NEW YORK, NY.- Barry Friedman Ltd.
will present a solo exhibition of unique work by the celebrated American designer Wendell Castle, on view May 6 through June 26, 2010. The exhibition will open with a reception for the artist on May 6 from 5:00-8:00 pm at Barry Friedman Ltd., 515 West 26th Street, NYC. A fully illustrated catalogue with an essay by Robert C. Morgan and an interview with the artist, will accompany the exhibition.
A long record of acclaim, scholarship, and steady acquisition by public institutions gives Wendell Castle's work indelible historic importance. His groundbreaking unification of sculpture and furniture galvanized generations of artists and designers and contributed to the acceptance of design as an art form in its own right. At every stage however, Castle has endeavored to incorporate innovations in materials and design, while deepening and, at times, re-inventing his own sculptural vocabulary. From his iconic Molar Chair (1969) to Faust (2009), Castle's work has often reflected sociological and cultural developments in pop culture, film and music. At the age of 77, Wendell Castle is at the height of his career and creativity. Recently, contemporary works have been acquired by major museums including: the Museum of Fine Arts (Houston, TX); Cooper-Hewitt National Design Museum, Smithsonian Institutions (New York, NY); Brooklyn Museum (Brooklyn, NY); and the Nelson-Atkins Museum of Art (Kansas City, MO).
The exhibition will feature a group of 12 unique, stack-laminated wood chairs. All were created since the critical success of Castle's 2008 exhibition at Barry Friedman, Ltd. With decades of experience as his backdrop, Castle's new work is imbued with an animated optimism. While the organic, curvilinear forms of this new collection link it to many of his past masterworks, there is a confidence and quickness of gesture that suggest a new dimensionality. For example, Ghost Rider, a large attenuated rocking chair, illustrates Castle's ability to intertwine complex technique with bold and graceful lyricism; with the pod-like seat suspended quietly between swooping legs, it is a calm in a storm of motion. The exhibition will also present Castle's first series in polished concrete. These limited editions include Castle's first Concrete Chair which has a fluidity of line that belies its material while re-enforcing that his dedication to design never compromises the inherent function of the piece.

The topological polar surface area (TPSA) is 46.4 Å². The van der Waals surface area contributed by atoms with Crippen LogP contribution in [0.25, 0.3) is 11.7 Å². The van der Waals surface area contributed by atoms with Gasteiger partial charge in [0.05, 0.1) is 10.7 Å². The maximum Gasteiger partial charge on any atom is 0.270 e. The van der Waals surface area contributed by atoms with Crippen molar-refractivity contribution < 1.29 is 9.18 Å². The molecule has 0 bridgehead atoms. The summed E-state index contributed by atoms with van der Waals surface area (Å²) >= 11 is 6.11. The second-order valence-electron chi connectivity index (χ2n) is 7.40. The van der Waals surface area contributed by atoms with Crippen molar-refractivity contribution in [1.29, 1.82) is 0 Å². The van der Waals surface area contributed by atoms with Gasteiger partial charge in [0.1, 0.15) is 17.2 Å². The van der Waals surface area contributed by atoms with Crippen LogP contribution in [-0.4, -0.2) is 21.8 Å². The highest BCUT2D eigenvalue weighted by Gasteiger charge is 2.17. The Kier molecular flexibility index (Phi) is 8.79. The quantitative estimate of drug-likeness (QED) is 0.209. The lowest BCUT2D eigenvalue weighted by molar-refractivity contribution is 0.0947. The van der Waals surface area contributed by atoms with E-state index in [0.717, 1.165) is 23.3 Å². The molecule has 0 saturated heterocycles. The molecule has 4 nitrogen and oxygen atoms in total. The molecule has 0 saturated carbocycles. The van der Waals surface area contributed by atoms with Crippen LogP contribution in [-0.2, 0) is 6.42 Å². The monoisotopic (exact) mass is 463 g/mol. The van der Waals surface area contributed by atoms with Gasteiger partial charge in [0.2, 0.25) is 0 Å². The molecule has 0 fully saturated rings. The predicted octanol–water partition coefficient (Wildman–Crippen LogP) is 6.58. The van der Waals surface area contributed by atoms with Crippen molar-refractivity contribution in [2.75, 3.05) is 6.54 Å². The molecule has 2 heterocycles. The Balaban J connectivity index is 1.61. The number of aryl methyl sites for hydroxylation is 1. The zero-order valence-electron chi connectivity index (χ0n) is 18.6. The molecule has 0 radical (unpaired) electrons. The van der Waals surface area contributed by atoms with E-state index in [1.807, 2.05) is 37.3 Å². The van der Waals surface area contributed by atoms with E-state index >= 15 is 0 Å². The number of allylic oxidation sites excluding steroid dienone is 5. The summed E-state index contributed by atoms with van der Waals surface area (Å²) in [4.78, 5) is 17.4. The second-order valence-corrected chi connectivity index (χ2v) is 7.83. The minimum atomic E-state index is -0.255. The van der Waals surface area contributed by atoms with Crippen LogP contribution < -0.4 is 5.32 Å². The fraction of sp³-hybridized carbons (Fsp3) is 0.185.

Wendell Castle's work can be found in the permanent collections of more than 40 museums and cultural institutions around the world, including: the Metropolitan Museum of Art (New York, NY); Museum of Modern Art (New York, NY); Art Institute of Chicago, (IL); Smithsonian American Art Museum (Washington D.C.); Musée des Arts Decoratifs de Montreal (Quebec, Canada); Museum of Art and Design (New York, NY); Museum of Fine Arts, Boston, (MA); Nordenfieldske Kunstindustrimiseet (Oslo, Norway); Philadelphia Museum of Art (PA); and the White House (Washington, D.C.).
Castle has been the recipient of many honors and awards, including four National Endowment for the Arts grants, three honorary degrees, a Visionaries of the American Craft Movement Award from the American Craft Museum (1994), the American Craft Council Gold Medal (1997), Master of the Medium Award from The James Renwick Alliance of National Museum of American Art, (1999), and a Lifetime Achievement Award from the Brooklyn Museum of Art (2007).
Born in Kansas in 1932, Wendell Castle received a B.F.A. from the University of Kansas in Industrial Design in 1958 and an M.F.A. in sculpture, graduating in 1961. He moved to Rochester, New York to teach at the School of American Craftsmen and established a permanent studio in the area, which is still operating today.